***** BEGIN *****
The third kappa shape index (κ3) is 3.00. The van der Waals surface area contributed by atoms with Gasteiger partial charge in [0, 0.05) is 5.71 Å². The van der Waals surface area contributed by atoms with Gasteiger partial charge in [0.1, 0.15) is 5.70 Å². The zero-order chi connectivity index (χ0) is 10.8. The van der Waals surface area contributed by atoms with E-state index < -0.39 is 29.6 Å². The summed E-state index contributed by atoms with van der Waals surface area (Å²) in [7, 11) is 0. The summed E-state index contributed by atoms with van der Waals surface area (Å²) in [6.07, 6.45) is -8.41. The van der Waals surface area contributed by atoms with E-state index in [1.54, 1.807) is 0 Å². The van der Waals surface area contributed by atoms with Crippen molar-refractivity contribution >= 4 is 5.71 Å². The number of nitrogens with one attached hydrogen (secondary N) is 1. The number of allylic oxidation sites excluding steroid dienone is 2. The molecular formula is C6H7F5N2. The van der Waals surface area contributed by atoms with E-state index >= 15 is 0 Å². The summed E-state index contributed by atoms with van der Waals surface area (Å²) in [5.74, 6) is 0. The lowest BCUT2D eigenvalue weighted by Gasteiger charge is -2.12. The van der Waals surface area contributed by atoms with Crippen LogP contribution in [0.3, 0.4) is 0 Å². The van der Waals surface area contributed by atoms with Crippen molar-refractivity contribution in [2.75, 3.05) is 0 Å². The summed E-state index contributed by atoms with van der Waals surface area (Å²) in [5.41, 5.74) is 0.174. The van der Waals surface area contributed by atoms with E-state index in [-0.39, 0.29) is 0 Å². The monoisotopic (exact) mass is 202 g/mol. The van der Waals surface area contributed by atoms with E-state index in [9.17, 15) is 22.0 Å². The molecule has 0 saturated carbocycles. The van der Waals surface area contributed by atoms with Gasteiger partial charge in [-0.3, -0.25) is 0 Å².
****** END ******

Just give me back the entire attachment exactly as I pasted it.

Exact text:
The third kappa shape index (κ3) is 3.00. The van der Waals surface area contributed by atoms with Gasteiger partial charge in [0, 0.05) is 5.71 Å². The van der Waals surface area contributed by atoms with Gasteiger partial charge in [0.1, 0.15) is 5.70 Å². The zero-order chi connectivity index (χ0) is 10.8. The van der Waals surface area contributed by atoms with E-state index < -0.39 is 29.6 Å². The summed E-state index contributed by atoms with van der Waals surface area (Å²) in [7, 11) is 0. The summed E-state index contributed by atoms with van der Waals surface area (Å²) in [6.07, 6.45) is -8.41. The van der Waals surface area contributed by atoms with E-state index in [1.54, 1.807) is 0 Å². The van der Waals surface area contributed by atoms with Crippen molar-refractivity contribution >= 4 is 5.71 Å². The number of nitrogens with one attached hydrogen (secondary N) is 1. The number of allylic oxidation sites excluding steroid dienone is 2. The molecular formula is C6H7F5N2. The van der Waals surface area contributed by atoms with E-state index >= 15 is 0 Å². The summed E-state index contributed by atoms with van der Waals surface area (Å²) in [5.74, 6) is 0. The lowest BCUT2D eigenvalue weighted by Gasteiger charge is -2.12. The van der Waals surface area contributed by atoms with Crippen LogP contribution in [0.3, 0.4) is 0 Å². The van der Waals surface area contributed by atoms with Crippen molar-refractivity contribution in [2.75, 3.05) is 0 Å². The summed E-state index contributed by atoms with van der Waals surface area (Å²) in [5.41, 5.74) is 0.174. The van der Waals surface area contributed by atoms with E-state index in [-0.39, 0.29) is 0 Å². The monoisotopic (exact) mass is 202 g/mol. The van der Waals surface area contributed by atoms with E-state index in [9.17, 15) is 22.0 Å². The molecule has 0 saturated carbocycles. The van der Waals surface area contributed by atoms with Gasteiger partial charge in [-0.3, -0.25) is 0 Å².